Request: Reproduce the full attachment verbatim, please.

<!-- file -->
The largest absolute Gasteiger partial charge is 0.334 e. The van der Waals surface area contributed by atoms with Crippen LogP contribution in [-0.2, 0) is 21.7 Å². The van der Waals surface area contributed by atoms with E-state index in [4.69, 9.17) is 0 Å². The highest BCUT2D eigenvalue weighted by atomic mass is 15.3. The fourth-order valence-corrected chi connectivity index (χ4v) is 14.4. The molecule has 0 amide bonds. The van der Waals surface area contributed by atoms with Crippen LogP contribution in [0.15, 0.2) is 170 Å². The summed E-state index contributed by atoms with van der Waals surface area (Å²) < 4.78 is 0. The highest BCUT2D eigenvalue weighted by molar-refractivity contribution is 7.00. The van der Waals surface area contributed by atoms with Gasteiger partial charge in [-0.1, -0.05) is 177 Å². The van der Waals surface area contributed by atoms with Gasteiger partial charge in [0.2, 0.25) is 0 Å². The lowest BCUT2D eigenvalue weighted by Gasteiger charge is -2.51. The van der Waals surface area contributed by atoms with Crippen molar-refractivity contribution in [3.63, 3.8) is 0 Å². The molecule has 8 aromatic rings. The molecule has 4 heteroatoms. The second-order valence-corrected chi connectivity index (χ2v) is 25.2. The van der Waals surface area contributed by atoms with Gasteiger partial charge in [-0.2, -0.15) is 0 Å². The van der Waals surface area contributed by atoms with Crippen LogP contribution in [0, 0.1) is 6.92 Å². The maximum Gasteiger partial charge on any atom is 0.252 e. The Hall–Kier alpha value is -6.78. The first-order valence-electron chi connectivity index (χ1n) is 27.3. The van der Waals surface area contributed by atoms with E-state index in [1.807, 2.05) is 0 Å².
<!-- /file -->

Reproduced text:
The largest absolute Gasteiger partial charge is 0.334 e. The van der Waals surface area contributed by atoms with Crippen LogP contribution in [-0.2, 0) is 21.7 Å². The van der Waals surface area contributed by atoms with E-state index in [4.69, 9.17) is 0 Å². The highest BCUT2D eigenvalue weighted by atomic mass is 15.3. The fourth-order valence-corrected chi connectivity index (χ4v) is 14.4. The molecule has 0 amide bonds. The van der Waals surface area contributed by atoms with Crippen LogP contribution in [0.15, 0.2) is 170 Å². The summed E-state index contributed by atoms with van der Waals surface area (Å²) < 4.78 is 0. The highest BCUT2D eigenvalue weighted by molar-refractivity contribution is 7.00. The van der Waals surface area contributed by atoms with Gasteiger partial charge in [-0.1, -0.05) is 177 Å². The van der Waals surface area contributed by atoms with Gasteiger partial charge in [0.2, 0.25) is 0 Å². The lowest BCUT2D eigenvalue weighted by Gasteiger charge is -2.51. The van der Waals surface area contributed by atoms with Crippen molar-refractivity contribution in [3.63, 3.8) is 0 Å². The molecule has 8 aromatic rings. The molecule has 4 heteroatoms. The second-order valence-corrected chi connectivity index (χ2v) is 25.2. The van der Waals surface area contributed by atoms with Gasteiger partial charge in [-0.2, -0.15) is 0 Å². The van der Waals surface area contributed by atoms with Crippen LogP contribution in [0, 0.1) is 6.92 Å². The maximum Gasteiger partial charge on any atom is 0.252 e. The Hall–Kier alpha value is -6.78. The first-order valence-electron chi connectivity index (χ1n) is 27.3. The van der Waals surface area contributed by atoms with E-state index in [1.807, 2.05) is 0 Å².